To our knowledge, there is only case report of anaphylaxis to ropivacaine [3]. In our case, skin prick testing for ropivacaine was not strongly positive, but the intradermal reaction was. Gupta et al. [2] have published a case report of allergy to levobupivacaine. Scholtes et al. [4] suggested that skin prick tests for levobupivacaine could not be declared positive because of difficulty in interpretation of wheal diameter and suggested an intradermal reaction to a 1:10 000 dilution to enable the diagnosis. This is the test that we carried out. In the same correspondence section, Harper et al. [5] suggested that alternative diagnoses and alternative trigger agents should have been considered. In our case, toxicity was eliminated as a diagnosis by a normal serum bupivacaine concentration. Our anaphylaxis testing was carried out against all possible pharmacological agents.

An additional interest in this case, lies in cross-reactivity between ropivacaine and levobupivacaine. Gonzalez-Delgado et al. described an immediate hypersensitivity reaction to mepivacaine and skin tests revealed cross-reactivity with lidocaine and ropivacaine, but tolerance to bupivacaine and levobupivacaine [12]. In that case, the clinical features were not as severe as in the case we are currently describing. Clinicians must bear in mind the possibility of cross-reactivity between amide-type local anaesthetics [3].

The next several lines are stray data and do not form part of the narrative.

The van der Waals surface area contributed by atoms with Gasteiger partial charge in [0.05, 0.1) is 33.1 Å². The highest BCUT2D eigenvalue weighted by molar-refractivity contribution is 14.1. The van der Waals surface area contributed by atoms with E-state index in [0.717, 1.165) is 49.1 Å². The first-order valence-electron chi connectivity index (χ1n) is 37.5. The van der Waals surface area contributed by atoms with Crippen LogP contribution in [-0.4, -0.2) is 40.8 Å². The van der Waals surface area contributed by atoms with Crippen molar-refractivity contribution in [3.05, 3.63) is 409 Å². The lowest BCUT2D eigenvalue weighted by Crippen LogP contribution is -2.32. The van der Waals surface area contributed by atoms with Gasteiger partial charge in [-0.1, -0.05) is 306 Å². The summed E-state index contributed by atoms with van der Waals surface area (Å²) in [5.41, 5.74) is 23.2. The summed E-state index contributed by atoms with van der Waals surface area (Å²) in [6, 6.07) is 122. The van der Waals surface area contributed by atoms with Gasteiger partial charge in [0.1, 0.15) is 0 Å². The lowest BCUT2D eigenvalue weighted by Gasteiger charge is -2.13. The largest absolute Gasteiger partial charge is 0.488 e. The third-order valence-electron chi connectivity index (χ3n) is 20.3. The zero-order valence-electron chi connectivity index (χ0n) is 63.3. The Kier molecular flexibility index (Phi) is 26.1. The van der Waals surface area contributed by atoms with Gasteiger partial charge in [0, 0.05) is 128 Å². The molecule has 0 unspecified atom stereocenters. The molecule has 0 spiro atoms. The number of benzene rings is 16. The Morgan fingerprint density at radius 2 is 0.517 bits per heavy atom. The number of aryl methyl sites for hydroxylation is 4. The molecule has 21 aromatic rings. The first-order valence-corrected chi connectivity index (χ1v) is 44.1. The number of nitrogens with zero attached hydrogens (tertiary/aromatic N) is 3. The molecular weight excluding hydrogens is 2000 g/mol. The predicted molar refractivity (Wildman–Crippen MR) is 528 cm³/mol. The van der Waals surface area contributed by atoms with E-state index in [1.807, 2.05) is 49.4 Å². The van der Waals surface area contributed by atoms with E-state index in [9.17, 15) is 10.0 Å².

As the clinical features of anaphylaxis are commonly seen in other anaesthetic critical incidents, we suggest that anaesthetists should have a lower threshold for taking blood for immunological tests to confirm or refute the diagnosis of anaphylaxis. Our patient has been advised to avoid ropivacaine and levobupivacaine and has received an allergy card with the complete results of the tests carried out [9].


Published with the written consent of the patient. We thank Dr Jean-Xavier Mazoit (Department of Anaesthesia and Intensive Care, Bicêtre Hospital, Le Kremlin-Bicêtre, France) for his helpful comments.

Competing interests

No external funding and no competing interests declared.